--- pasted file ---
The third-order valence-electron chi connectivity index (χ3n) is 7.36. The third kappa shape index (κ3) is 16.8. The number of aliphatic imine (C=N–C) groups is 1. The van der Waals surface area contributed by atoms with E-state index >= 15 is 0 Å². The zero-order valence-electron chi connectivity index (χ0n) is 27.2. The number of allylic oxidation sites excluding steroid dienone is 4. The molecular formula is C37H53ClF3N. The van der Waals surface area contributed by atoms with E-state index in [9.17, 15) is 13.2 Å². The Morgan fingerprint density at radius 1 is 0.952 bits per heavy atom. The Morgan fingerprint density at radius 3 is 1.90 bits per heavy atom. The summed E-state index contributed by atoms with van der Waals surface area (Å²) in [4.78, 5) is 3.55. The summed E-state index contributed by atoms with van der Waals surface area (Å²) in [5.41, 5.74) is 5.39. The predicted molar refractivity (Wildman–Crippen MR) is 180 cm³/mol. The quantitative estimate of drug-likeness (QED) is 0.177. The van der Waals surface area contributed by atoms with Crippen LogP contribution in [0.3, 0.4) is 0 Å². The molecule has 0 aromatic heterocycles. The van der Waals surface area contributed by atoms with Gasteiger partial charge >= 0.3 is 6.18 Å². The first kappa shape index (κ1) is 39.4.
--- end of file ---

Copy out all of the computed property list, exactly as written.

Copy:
The third-order valence-electron chi connectivity index (χ3n) is 7.36. The third kappa shape index (κ3) is 16.8. The number of aliphatic imine (C=N–C) groups is 1. The van der Waals surface area contributed by atoms with E-state index >= 15 is 0 Å². The zero-order valence-electron chi connectivity index (χ0n) is 27.2. The number of allylic oxidation sites excluding steroid dienone is 4. The molecular formula is C37H53ClF3N. The van der Waals surface area contributed by atoms with E-state index in [9.17, 15) is 13.2 Å². The Morgan fingerprint density at radius 1 is 0.952 bits per heavy atom. The Morgan fingerprint density at radius 3 is 1.90 bits per heavy atom. The summed E-state index contributed by atoms with van der Waals surface area (Å²) in [4.78, 5) is 3.55. The summed E-state index contributed by atoms with van der Waals surface area (Å²) in [5.41, 5.74) is 5.39. The predicted molar refractivity (Wildman–Crippen MR) is 180 cm³/mol. The quantitative estimate of drug-likeness (QED) is 0.177. The van der Waals surface area contributed by atoms with Crippen LogP contribution in [0.3, 0.4) is 0 Å². The molecule has 0 aromatic heterocycles. The van der Waals surface area contributed by atoms with Gasteiger partial charge >= 0.3 is 6.18 Å². The first kappa shape index (κ1) is 39.4.